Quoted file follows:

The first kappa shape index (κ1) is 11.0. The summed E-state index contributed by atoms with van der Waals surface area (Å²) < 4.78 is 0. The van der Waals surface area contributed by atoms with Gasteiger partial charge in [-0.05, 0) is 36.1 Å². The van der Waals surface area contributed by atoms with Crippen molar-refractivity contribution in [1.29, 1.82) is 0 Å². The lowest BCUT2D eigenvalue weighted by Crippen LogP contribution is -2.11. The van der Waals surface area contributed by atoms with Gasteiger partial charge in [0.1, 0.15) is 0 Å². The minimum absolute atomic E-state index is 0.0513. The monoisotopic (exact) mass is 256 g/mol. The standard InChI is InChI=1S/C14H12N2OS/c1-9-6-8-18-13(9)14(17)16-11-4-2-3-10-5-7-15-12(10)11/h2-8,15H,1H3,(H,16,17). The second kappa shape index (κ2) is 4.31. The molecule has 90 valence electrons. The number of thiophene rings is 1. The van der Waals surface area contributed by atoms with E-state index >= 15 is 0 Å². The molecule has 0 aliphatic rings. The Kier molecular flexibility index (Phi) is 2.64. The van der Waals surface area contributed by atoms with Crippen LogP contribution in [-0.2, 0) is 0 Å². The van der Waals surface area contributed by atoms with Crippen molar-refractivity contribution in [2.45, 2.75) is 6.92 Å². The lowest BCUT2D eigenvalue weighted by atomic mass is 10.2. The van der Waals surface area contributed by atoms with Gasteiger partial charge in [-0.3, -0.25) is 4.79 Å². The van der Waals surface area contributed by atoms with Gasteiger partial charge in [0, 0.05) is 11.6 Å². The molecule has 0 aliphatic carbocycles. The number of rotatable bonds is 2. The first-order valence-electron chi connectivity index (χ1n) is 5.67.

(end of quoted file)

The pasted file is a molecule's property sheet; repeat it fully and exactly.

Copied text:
The first kappa shape index (κ1) is 11.0. The summed E-state index contributed by atoms with van der Waals surface area (Å²) < 4.78 is 0. The van der Waals surface area contributed by atoms with Gasteiger partial charge in [-0.05, 0) is 36.1 Å². The van der Waals surface area contributed by atoms with Crippen molar-refractivity contribution in [1.29, 1.82) is 0 Å². The lowest BCUT2D eigenvalue weighted by Crippen LogP contribution is -2.11. The van der Waals surface area contributed by atoms with Gasteiger partial charge in [0.1, 0.15) is 0 Å². The minimum absolute atomic E-state index is 0.0513. The monoisotopic (exact) mass is 256 g/mol. The standard InChI is InChI=1S/C14H12N2OS/c1-9-6-8-18-13(9)14(17)16-11-4-2-3-10-5-7-15-12(10)11/h2-8,15H,1H3,(H,16,17). The second kappa shape index (κ2) is 4.31. The molecule has 90 valence electrons. The number of thiophene rings is 1. The van der Waals surface area contributed by atoms with E-state index >= 15 is 0 Å². The molecule has 0 aliphatic rings. The Kier molecular flexibility index (Phi) is 2.64. The van der Waals surface area contributed by atoms with Crippen LogP contribution in [-0.2, 0) is 0 Å². The van der Waals surface area contributed by atoms with Crippen molar-refractivity contribution in [2.45, 2.75) is 6.92 Å². The lowest BCUT2D eigenvalue weighted by atomic mass is 10.2. The van der Waals surface area contributed by atoms with Gasteiger partial charge in [-0.3, -0.25) is 4.79 Å². The van der Waals surface area contributed by atoms with Gasteiger partial charge in [0, 0.05) is 11.6 Å². The molecule has 0 aliphatic carbocycles. The number of rotatable bonds is 2. The first-order valence-electron chi connectivity index (χ1n) is 5.67.